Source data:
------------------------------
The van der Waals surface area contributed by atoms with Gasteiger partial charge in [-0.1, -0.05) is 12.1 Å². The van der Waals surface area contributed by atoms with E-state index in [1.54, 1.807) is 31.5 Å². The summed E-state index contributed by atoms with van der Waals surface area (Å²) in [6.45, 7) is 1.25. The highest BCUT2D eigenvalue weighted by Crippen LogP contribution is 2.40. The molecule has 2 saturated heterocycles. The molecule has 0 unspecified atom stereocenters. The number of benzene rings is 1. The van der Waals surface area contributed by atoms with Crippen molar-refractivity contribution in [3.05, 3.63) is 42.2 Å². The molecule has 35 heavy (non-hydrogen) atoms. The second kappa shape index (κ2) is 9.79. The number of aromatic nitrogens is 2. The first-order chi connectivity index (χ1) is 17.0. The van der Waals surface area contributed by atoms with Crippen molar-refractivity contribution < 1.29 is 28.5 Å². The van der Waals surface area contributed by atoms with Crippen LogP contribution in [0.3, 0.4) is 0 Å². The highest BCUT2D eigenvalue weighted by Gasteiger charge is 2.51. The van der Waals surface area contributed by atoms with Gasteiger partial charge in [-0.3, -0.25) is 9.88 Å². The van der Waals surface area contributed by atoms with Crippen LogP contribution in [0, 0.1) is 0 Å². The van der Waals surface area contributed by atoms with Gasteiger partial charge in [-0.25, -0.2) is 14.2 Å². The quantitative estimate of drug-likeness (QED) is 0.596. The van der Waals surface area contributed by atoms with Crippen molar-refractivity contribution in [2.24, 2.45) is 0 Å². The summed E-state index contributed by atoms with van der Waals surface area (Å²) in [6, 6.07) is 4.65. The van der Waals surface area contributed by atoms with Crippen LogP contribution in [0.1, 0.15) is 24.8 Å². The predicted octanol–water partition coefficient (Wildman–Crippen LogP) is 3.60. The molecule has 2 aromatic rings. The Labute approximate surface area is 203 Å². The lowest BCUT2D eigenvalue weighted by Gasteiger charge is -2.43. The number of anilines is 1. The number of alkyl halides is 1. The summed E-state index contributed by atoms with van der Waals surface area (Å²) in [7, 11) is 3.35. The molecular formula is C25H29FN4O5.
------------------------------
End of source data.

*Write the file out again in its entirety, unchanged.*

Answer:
The van der Waals surface area contributed by atoms with Gasteiger partial charge in [-0.1, -0.05) is 12.1 Å². The van der Waals surface area contributed by atoms with E-state index in [1.54, 1.807) is 31.5 Å². The summed E-state index contributed by atoms with van der Waals surface area (Å²) in [6.45, 7) is 1.25. The highest BCUT2D eigenvalue weighted by Crippen LogP contribution is 2.40. The molecule has 2 saturated heterocycles. The molecule has 0 unspecified atom stereocenters. The number of benzene rings is 1. The van der Waals surface area contributed by atoms with Crippen molar-refractivity contribution in [3.05, 3.63) is 42.2 Å². The molecule has 35 heavy (non-hydrogen) atoms. The second kappa shape index (κ2) is 9.79. The number of aromatic nitrogens is 2. The first-order chi connectivity index (χ1) is 17.0. The van der Waals surface area contributed by atoms with Crippen molar-refractivity contribution < 1.29 is 28.5 Å². The van der Waals surface area contributed by atoms with Crippen LogP contribution in [0.3, 0.4) is 0 Å². The highest BCUT2D eigenvalue weighted by Gasteiger charge is 2.51. The van der Waals surface area contributed by atoms with Gasteiger partial charge in [-0.3, -0.25) is 9.88 Å². The van der Waals surface area contributed by atoms with Crippen LogP contribution in [0, 0.1) is 0 Å². The van der Waals surface area contributed by atoms with Gasteiger partial charge in [-0.25, -0.2) is 14.2 Å². The quantitative estimate of drug-likeness (QED) is 0.596. The van der Waals surface area contributed by atoms with Crippen molar-refractivity contribution in [2.24, 2.45) is 0 Å². The summed E-state index contributed by atoms with van der Waals surface area (Å²) in [6, 6.07) is 4.65. The van der Waals surface area contributed by atoms with Crippen LogP contribution in [0.1, 0.15) is 24.8 Å². The predicted octanol–water partition coefficient (Wildman–Crippen LogP) is 3.60. The molecule has 2 aromatic rings. The Labute approximate surface area is 203 Å². The lowest BCUT2D eigenvalue weighted by Gasteiger charge is -2.43. The number of anilines is 1. The number of alkyl halides is 1. The summed E-state index contributed by atoms with van der Waals surface area (Å²) in [7, 11) is 3.35. The molecular formula is C25H29FN4O5.